Patients think payers influence medical care

Yet trust in physicians remains high

More than 40% of Americans think payers’ rules influence physicians’ decisions about their medical care. At the same time, a study released by the Center for Studying Health System Change (HSC) in Washington, DC, found that only 7% of Americans surveyed felt physicians fail to put patients’ needs first.

"Society is faced with having to balance the cost savings of influencing doctors’ decisions about referrals, tests, and treatment against concerns that insurer interventions may threaten the quality of care," says Lee Hargraves, PhD, study author and HSC researcher. "Even though the public is split on whether insurers have gone too far, patients express overwhelming confidence in their doctors."

The HCS study, "Patients Concerned about Insurer Influences," examined results from the 1998-1999 Community Tracking Study household survey, a nationally representative telephone survey of roughly 32,000 households and 59,000 individuals.

Findings include the following:

  • 56% of African-Americans and 54% of Hispanics agreed that their physicians were influenced by insurance rules, compared with 40% of whites.
  • 10% of Hispanics agreed that physicians would not put their medical needs first, compared with 7% of African-Americans and 6% of whites.
  • 53% of Americans below the poverty level agreed that physicians are influenced by insurance company rules, compared with 40% of those with incomes at least four times the poverty level.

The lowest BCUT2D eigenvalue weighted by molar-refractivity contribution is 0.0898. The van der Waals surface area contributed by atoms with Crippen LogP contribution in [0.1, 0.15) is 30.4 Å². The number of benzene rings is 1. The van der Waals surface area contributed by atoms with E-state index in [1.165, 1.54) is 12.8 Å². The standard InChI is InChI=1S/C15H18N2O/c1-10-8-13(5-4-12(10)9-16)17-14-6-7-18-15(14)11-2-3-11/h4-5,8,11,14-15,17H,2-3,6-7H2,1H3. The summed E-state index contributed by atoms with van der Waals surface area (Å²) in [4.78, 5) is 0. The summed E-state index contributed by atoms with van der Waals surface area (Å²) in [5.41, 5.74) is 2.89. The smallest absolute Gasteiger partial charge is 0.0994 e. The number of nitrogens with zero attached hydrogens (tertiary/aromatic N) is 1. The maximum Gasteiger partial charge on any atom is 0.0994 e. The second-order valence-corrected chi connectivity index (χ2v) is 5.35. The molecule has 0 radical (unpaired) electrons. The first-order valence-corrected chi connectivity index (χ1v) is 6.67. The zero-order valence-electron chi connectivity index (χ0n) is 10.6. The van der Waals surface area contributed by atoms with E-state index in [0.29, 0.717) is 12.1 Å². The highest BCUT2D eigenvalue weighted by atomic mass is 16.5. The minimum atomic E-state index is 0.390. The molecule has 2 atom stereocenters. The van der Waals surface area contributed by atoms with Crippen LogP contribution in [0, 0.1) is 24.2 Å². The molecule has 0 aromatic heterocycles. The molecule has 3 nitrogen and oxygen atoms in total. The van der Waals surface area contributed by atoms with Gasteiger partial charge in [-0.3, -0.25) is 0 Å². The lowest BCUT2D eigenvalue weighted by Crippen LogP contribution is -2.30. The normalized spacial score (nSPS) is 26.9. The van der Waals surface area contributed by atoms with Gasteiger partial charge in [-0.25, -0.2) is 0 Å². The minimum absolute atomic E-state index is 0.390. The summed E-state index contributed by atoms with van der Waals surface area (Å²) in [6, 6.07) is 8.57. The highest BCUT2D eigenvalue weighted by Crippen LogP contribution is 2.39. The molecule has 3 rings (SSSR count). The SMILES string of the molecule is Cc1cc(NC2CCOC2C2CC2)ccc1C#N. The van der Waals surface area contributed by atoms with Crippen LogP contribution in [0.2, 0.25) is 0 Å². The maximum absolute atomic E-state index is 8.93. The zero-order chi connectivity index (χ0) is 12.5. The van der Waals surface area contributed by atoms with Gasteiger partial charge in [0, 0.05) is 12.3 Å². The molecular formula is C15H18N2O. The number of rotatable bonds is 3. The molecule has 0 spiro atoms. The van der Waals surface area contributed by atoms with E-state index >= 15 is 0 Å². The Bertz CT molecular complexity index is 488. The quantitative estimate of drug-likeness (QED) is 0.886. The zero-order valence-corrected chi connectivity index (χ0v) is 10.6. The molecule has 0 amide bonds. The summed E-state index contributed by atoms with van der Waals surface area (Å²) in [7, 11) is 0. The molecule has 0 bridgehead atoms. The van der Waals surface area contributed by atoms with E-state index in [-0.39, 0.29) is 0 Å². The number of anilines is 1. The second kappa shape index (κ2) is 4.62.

• 46% of Americans in fair or poor health agreed that physicians are influenced by insurance company rules, compared with 43% of those in good to excellent health.
  • 9% of Americans in fair or poor health agreed that physicians would not put their medical needs first, compared with 7% of those in good to excellent health.
  • 70% of Americans surveyed "strongly agreed" that their physicians would put medical needs first.

Those figures have remained stable since HCS’ first study in 1997 despite the growing managed care backlash among consumers.

"The challenge to policy-makers on the Hill and in the White House is to reconcile consumer unease about insurer influence, on the one hand, with their overwhelming confidence in their doctors, on another, and decide whether or not to intervene legislatively," says Paul B. Ginsburg, PhD, president of HSC.